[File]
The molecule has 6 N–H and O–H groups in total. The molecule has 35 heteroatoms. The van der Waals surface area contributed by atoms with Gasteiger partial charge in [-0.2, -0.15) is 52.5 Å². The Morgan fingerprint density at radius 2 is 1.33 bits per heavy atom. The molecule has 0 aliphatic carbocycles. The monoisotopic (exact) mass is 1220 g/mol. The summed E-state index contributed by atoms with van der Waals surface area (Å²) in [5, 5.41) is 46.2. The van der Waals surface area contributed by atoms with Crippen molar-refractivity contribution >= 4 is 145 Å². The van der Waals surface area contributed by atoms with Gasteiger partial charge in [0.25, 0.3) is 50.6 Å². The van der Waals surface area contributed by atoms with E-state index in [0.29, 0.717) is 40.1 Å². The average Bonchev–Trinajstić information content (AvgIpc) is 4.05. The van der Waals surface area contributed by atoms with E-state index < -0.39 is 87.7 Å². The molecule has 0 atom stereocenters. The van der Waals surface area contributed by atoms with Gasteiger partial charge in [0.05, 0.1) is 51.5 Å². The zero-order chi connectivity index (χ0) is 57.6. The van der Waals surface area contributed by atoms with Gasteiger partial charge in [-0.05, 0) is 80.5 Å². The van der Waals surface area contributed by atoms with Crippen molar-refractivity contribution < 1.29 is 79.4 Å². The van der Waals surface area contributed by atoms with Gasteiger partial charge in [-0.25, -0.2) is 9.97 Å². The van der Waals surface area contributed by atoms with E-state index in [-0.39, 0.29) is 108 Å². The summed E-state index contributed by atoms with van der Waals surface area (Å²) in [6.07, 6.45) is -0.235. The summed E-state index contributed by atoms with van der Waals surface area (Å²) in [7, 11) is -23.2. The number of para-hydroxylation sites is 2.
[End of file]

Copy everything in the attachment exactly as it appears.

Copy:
The molecule has 6 N–H and O–H groups in total. The molecule has 35 heteroatoms. The van der Waals surface area contributed by atoms with Gasteiger partial charge in [-0.2, -0.15) is 52.5 Å². The Morgan fingerprint density at radius 2 is 1.33 bits per heavy atom. The molecule has 0 aliphatic carbocycles. The monoisotopic (exact) mass is 1220 g/mol. The summed E-state index contributed by atoms with van der Waals surface area (Å²) in [5, 5.41) is 46.2. The van der Waals surface area contributed by atoms with Crippen molar-refractivity contribution >= 4 is 145 Å². The van der Waals surface area contributed by atoms with Gasteiger partial charge in [0.25, 0.3) is 50.6 Å². The van der Waals surface area contributed by atoms with E-state index in [0.29, 0.717) is 40.1 Å². The average Bonchev–Trinajstić information content (AvgIpc) is 4.05. The van der Waals surface area contributed by atoms with E-state index < -0.39 is 87.7 Å². The molecule has 0 atom stereocenters. The van der Waals surface area contributed by atoms with Gasteiger partial charge in [0.05, 0.1) is 51.5 Å². The zero-order chi connectivity index (χ0) is 57.6. The van der Waals surface area contributed by atoms with Gasteiger partial charge in [-0.05, 0) is 80.5 Å². The van der Waals surface area contributed by atoms with Crippen molar-refractivity contribution < 1.29 is 79.4 Å². The van der Waals surface area contributed by atoms with Gasteiger partial charge in [-0.25, -0.2) is 9.97 Å². The van der Waals surface area contributed by atoms with E-state index in [-0.39, 0.29) is 108 Å². The summed E-state index contributed by atoms with van der Waals surface area (Å²) in [6.07, 6.45) is -0.235. The summed E-state index contributed by atoms with van der Waals surface area (Å²) in [7, 11) is -23.2. The number of para-hydroxylation sites is 2.